Disturbing facts called out on the Cultured Beef site (drawn from a 2006 paper produced by the United Nation’s Food and Agriculture Organization, and quoted in Wikipedia) almost make me want to root for the concept: 70 percent of all agricultural land is dedicated to the production of livestock to meet current production levels. CAFO (concentrated animal feedlot operation) farming is estimated to produce roughly 18 percent of all greenhouse gases, more than all global transport combined.
But the helpful FAQ lets us know that hope is at hand! Cultured Beef is all natural – no unnatural chemicals added, and it’s the same as beef, “just grown outside the cow.” Cells from just one real cow could generate 175 million burgers, an amount that would require nearly 450,000 actual cows. And you’ll be happy to hear that stem cells would be harvested only from cows on non-intensive farms, supporting animal welfare.
What about those depressing facts?
Well, to get to 70 percent of agricultural land, you have to include the land dedicated to the commodity crops that feature so prominently in CAFO diets: corn and soy. Loaded with pesticides, grown on land that is depleted and needs constant infusions of chemical fertilizers, this land is pretty much dead. And CAFO farming, consisting of millions of cows crammed together to stand in conditions ranging from merely inhumane to downright cruel, with its reliance on a diet that results in those millions of cows developing truly dreadful indigestion, absolutely results in floods of methane from miserable guts unable to digest the food with which they are filled (and yes, grass-fed cows do emit methane, too, but studies show that there is about 20 percent less, and the grasses upon which pastured cows graze soak up carbon like a thirsty sponge, making a very nice offset).
So, yeah, the state of agriculture is a sorry one. But it doesn’t have to be that way. If we actually care about our own health and that of the planet, it seems like we have a responsibility to help motivate and implement change without resorting to the lab to provide our animal protein.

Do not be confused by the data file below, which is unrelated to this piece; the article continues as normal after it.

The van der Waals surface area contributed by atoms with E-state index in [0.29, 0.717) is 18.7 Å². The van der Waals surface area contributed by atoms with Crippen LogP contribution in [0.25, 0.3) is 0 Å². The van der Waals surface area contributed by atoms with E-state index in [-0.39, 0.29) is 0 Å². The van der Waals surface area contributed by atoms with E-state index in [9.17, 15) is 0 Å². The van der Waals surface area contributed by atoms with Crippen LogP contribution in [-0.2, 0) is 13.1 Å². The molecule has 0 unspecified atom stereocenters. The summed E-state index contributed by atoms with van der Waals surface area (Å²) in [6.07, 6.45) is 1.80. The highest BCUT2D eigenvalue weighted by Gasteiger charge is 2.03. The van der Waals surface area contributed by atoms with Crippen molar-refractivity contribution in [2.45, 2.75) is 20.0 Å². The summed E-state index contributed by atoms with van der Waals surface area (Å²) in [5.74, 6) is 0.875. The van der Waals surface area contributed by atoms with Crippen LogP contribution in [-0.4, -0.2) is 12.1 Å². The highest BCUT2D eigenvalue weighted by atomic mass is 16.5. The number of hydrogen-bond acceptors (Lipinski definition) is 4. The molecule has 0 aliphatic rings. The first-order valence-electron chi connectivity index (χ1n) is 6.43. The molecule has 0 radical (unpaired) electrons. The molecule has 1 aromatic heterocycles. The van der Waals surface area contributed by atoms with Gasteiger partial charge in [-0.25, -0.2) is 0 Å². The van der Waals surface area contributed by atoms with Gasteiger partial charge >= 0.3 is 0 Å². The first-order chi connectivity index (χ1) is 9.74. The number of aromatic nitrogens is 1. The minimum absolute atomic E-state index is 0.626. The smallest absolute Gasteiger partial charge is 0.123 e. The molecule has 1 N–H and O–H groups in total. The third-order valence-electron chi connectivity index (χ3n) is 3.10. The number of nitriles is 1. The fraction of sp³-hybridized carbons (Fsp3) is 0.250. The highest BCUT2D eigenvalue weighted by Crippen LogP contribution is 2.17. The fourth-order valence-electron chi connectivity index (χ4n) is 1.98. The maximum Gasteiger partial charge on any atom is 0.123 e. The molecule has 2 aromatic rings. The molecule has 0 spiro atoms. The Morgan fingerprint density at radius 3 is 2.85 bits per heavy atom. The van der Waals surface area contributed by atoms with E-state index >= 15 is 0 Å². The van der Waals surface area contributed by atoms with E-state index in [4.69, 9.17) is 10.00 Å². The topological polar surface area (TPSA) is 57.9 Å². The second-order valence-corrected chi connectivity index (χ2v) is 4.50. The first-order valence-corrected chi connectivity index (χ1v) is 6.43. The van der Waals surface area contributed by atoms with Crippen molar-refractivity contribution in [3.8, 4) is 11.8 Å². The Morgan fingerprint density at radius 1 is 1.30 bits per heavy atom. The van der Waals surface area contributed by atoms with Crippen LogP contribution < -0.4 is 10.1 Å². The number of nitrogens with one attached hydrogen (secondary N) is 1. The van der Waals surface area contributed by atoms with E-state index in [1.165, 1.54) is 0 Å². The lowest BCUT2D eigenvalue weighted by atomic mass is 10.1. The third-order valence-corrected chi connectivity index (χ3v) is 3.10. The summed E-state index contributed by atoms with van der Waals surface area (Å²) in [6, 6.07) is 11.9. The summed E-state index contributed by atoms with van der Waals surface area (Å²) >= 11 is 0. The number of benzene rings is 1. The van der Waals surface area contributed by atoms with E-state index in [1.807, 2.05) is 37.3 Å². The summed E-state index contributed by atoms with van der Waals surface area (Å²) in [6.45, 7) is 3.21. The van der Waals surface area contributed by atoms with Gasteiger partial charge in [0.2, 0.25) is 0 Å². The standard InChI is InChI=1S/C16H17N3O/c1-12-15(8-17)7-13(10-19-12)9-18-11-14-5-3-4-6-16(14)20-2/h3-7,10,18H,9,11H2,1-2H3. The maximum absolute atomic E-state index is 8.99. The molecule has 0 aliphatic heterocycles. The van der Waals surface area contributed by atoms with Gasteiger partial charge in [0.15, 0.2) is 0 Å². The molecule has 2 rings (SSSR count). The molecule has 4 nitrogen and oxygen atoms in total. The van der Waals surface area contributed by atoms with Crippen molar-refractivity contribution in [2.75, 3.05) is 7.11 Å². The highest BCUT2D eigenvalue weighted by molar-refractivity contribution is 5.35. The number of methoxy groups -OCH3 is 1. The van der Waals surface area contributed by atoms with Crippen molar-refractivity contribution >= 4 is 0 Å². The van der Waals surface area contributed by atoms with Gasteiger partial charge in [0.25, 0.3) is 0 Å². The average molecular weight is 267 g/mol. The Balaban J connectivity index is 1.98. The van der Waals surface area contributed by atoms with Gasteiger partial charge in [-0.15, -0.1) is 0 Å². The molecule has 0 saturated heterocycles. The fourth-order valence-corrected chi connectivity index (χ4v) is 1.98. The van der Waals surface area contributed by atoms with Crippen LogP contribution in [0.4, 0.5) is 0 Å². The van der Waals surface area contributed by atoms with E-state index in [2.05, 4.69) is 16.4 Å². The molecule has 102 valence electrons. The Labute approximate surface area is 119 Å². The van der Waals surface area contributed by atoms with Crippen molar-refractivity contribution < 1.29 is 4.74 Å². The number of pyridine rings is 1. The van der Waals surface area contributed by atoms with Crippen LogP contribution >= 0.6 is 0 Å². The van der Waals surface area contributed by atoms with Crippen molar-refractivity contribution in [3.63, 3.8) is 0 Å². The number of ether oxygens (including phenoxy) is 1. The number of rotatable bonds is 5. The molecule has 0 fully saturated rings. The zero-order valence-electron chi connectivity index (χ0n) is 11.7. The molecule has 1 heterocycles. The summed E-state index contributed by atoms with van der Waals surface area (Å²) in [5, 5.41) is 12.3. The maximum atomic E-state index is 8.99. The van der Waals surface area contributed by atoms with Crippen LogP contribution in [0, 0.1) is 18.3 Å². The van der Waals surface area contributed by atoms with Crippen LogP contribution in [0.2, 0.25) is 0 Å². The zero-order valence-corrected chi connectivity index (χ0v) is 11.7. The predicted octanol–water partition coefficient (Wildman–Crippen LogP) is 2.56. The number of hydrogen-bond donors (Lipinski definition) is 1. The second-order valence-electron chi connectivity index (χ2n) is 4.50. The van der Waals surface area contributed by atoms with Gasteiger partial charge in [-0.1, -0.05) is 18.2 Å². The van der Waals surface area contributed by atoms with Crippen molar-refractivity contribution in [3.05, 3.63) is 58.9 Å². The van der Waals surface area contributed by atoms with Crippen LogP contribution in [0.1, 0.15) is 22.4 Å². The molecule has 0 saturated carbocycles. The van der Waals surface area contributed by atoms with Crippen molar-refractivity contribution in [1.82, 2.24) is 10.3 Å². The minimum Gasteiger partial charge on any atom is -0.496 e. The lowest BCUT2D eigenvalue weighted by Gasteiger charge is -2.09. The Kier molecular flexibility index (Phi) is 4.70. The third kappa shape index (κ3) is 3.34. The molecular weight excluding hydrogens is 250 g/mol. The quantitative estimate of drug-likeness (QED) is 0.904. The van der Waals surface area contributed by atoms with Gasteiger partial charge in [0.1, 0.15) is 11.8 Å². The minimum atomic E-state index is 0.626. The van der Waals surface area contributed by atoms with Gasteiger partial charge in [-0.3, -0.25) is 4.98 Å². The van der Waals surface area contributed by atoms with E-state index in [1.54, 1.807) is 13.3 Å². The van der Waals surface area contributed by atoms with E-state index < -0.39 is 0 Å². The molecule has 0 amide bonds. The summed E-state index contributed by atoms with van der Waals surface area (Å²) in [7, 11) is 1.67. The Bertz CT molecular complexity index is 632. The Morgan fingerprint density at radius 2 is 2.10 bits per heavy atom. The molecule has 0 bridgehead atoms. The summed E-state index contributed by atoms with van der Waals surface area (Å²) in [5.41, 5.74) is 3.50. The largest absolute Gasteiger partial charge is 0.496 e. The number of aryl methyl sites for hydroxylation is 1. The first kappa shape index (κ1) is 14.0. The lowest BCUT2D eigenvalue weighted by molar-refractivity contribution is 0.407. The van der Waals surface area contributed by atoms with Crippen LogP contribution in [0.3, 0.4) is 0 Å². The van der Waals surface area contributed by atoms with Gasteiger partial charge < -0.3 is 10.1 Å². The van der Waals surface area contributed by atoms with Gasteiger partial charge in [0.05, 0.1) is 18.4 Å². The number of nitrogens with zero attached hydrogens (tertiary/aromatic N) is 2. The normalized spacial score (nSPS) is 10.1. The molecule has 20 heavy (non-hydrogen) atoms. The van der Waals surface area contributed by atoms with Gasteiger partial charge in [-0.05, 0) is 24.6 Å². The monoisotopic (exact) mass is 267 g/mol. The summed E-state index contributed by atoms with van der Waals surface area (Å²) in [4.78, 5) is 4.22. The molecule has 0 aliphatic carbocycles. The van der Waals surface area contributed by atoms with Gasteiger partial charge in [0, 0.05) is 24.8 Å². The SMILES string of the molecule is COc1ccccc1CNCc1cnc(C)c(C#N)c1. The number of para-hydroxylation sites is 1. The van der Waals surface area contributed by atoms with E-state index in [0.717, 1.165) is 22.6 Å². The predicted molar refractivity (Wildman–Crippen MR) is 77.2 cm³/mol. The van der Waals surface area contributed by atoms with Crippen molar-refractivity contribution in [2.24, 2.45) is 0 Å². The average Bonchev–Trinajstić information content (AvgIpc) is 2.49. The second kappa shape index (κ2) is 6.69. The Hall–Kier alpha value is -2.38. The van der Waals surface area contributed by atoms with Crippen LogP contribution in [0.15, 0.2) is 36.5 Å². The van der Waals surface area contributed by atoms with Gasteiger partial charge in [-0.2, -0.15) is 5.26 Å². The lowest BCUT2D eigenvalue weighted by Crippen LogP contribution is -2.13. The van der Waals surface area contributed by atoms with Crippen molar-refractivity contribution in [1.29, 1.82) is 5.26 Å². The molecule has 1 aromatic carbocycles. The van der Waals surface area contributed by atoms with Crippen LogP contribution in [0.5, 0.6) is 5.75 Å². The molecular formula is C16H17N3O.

Spinning the argument by limiting the choices
In the video on Cultured Beef, Brin presents the three options he believes we have: for the world to become vegetarian (which he acknowledges is unrealistic); for us to ignore the whole issue of climate change and land use as related to meat production; or for us to do something new – by which he means lab-grown meat.
But what about a fourth way: making a transition away from CAFO production, with its reliance on vast monocultured crops (corn and soy in particular), to traditional mixed-use farms as well as beef (and meat from other ruminant animals) raised on land not suitable for farming but perfectly suitable for rotational grazing? As Judith Schwartz points out in Cows Save the Planet, properly managed cows build rich soil that supports a diverse array of grasses and other plants that absorb carbon at a magnificent rate. Lierre Keith, in her well-researched book, The Vegetarian Myth, notes that while a pine forest can build about 1/16 of an inch of topsoil in 50 years, a properly managed farm, with livestock rotated on pasture throughout the year (like Joel Salatin does at Polyface Farm in Virginia), can build an inch per year. This is how we slow global warming – not by eliminating pastured animal foods from our diets.